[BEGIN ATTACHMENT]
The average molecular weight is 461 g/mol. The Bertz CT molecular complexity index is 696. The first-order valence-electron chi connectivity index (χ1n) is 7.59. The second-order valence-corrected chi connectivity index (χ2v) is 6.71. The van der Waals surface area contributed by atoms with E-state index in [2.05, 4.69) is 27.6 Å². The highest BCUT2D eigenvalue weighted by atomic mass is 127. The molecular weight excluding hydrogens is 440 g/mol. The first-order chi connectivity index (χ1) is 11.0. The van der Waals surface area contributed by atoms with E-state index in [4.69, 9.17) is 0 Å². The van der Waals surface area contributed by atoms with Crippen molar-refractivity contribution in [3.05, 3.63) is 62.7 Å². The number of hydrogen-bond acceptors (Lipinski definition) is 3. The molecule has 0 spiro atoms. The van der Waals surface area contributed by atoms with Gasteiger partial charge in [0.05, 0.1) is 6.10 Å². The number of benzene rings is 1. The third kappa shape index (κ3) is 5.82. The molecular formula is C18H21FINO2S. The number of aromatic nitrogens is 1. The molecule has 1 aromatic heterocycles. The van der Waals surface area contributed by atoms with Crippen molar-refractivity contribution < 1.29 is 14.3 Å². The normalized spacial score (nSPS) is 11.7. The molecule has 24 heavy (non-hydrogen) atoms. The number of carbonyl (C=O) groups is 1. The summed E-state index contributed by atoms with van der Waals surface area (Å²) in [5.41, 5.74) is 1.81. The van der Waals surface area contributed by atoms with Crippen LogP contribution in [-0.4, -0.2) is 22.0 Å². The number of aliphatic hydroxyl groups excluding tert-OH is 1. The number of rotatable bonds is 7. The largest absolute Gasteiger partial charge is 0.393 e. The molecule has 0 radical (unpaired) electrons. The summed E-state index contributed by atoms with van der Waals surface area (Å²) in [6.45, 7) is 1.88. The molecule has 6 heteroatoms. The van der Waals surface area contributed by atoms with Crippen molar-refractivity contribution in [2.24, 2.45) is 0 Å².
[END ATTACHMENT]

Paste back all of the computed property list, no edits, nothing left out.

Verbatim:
The average molecular weight is 461 g/mol. The Bertz CT molecular complexity index is 696. The first-order valence-electron chi connectivity index (χ1n) is 7.59. The second-order valence-corrected chi connectivity index (χ2v) is 6.71. The van der Waals surface area contributed by atoms with E-state index in [2.05, 4.69) is 27.6 Å². The highest BCUT2D eigenvalue weighted by atomic mass is 127. The molecular weight excluding hydrogens is 440 g/mol. The first-order chi connectivity index (χ1) is 11.0. The van der Waals surface area contributed by atoms with E-state index in [4.69, 9.17) is 0 Å². The van der Waals surface area contributed by atoms with Crippen molar-refractivity contribution in [3.05, 3.63) is 62.7 Å². The number of hydrogen-bond acceptors (Lipinski definition) is 3. The molecule has 0 spiro atoms. The van der Waals surface area contributed by atoms with Gasteiger partial charge in [0.05, 0.1) is 6.10 Å². The number of benzene rings is 1. The third kappa shape index (κ3) is 5.82. The molecular formula is C18H21FINO2S. The number of aromatic nitrogens is 1. The molecule has 1 aromatic heterocycles. The van der Waals surface area contributed by atoms with Crippen molar-refractivity contribution < 1.29 is 14.3 Å². The normalized spacial score (nSPS) is 11.7. The molecule has 24 heavy (non-hydrogen) atoms. The number of carbonyl (C=O) groups is 1. The summed E-state index contributed by atoms with van der Waals surface area (Å²) in [5.41, 5.74) is 1.81. The van der Waals surface area contributed by atoms with Crippen LogP contribution in [-0.4, -0.2) is 22.0 Å². The number of aliphatic hydroxyl groups excluding tert-OH is 1. The number of rotatable bonds is 7. The largest absolute Gasteiger partial charge is 0.393 e. The molecule has 0 radical (unpaired) electrons. The summed E-state index contributed by atoms with van der Waals surface area (Å²) in [6.45, 7) is 1.88. The molecule has 6 heteroatoms. The van der Waals surface area contributed by atoms with Crippen molar-refractivity contribution in [2.24, 2.45) is 0 Å².